Are unlisted investments better?
Recently we’ve been reviewing several unlisted investment funds that invest in assets such as unlisted property or infrastructure, as well as some private debt and private equity exposures. These sorts of investments have become very popular with institutional investors in recent years, who argue that unlisted assets offer superior returns and lower risk than their listed equivalents, and these benefits more than compensate for the additional fees.
It seems plausible that unlisted investments offer the potential for higher returns: with fewer potential investors and more difficulty in transacting, they could trade more cheaply than listed peers. But recently we’ve seen several takeovers offers for listed investments to take them private, and these offers have been at substantial premiums to the investments’ share prices. That suggests that the assets’ new owners will receive lower returns in future than the equity holders would have.
On the risk side comparisons are more difficult, because unlisted assets are valued by accounts determining what the fair value of an asset should be using a model, while the market valuation is a real time indicator of what another investor would pay for the asset right now.
Listed and unlisted investment comparison
Below is a comparison of the evolution in value of two equivalent property portfolios, both indexed to start at 1 ten years ago.
On the face of it, the unlisted portfolio would seem far less risky with much more stable returns. And when we calculate the risk and return statistics we can see that the Sharpe ratio (the reward to risk) and the drawdowns for the unlisted assets are vastly superior to the listed assets – nearly triple the reward to risk over the long term and less than one tenth the drawdown during the COVID crisis.
|Returns and risk|
You can probably tell that there’s a twist to this story: in this case, our sample portfolios are exactly the same assets. We’ve compared the growth in the accounting valuation of an equally weighted portfolio of REITS to the growth in their market valuations. (We chose REITS because the assets in a REIT are regularly revalued using more objective criteria than ordinary stocks.)
This is a stark example of why it’s unwise to try to compare the performance of listed investments that are marked to market with unlisted investments that are marked to models. The market valuation and the model valuation are measuring quite different things.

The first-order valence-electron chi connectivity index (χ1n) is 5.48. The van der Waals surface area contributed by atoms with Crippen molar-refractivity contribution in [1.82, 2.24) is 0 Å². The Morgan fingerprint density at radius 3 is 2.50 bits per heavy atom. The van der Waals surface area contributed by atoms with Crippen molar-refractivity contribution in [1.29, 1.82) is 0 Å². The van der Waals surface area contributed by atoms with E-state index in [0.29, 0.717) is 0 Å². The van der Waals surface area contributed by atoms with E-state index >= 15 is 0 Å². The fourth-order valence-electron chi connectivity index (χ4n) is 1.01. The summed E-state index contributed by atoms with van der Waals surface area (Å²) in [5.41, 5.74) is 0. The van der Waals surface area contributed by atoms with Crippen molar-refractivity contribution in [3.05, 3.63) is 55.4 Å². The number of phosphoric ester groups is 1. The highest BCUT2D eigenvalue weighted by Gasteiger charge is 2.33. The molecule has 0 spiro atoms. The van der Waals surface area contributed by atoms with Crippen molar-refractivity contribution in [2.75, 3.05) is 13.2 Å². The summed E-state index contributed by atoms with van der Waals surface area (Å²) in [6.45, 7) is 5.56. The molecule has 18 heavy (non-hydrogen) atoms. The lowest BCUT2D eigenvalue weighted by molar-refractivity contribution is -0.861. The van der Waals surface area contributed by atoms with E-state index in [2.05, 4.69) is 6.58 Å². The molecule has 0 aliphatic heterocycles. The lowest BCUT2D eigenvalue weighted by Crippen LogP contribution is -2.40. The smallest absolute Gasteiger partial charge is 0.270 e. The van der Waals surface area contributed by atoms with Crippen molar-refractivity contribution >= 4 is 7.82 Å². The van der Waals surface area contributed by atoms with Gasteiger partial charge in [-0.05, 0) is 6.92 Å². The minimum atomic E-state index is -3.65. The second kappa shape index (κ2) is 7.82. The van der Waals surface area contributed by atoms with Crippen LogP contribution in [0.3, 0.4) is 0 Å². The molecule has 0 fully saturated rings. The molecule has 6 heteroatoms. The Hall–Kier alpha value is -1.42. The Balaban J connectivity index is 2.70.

One could argue that this comparison is unfair to unlisted assets, because actual funds are revalued in a more market sensitive way than REITs. While there’s some truth in that, the unlisted funds that we’ve looked at and some private asset whose valuations we’ve reviewed were generally marked down by around 10% during the COVID crisis, while very similar listed investments fell by more than 30%. In most cases the unlisted funds needed to make special adjustments to their valuation to get the valuations to fall even 10%.
That’s not to say model valuations are wrong. In many ways we would say that the listed markets overreact to these events, and the unlisted style of valuation is a better indicator of long term value (albeit one that is very reliant on your assumptions). However, with their long application and redemption windows, you often cannot transact in unlisted investments at the time that the differential is highest. When you’re looking to rebalance your portfolio to reduce risks or take advantage of buying opportunities in the middle of a crisis a theoretical price that you can’t invest at is not much use.
So for now we remain focussed on listed investments with clear market pricing, even if that makes the apparent volatility of our portfolios higher.
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This document is based on information available at the time of publishing, information which we believe is correct and any opinions, conclusions or forecasts are reasonably held or made as at the time of its compilation, but no warranty is made as to its accuracy, reliability or completeness. To the extent permitted by law, neither Aequitas nor any of its affiliates accept liability to any person for loss or damage arising from the use of the information herein.
Please note that past performance is not a reliable indicator of future performance.
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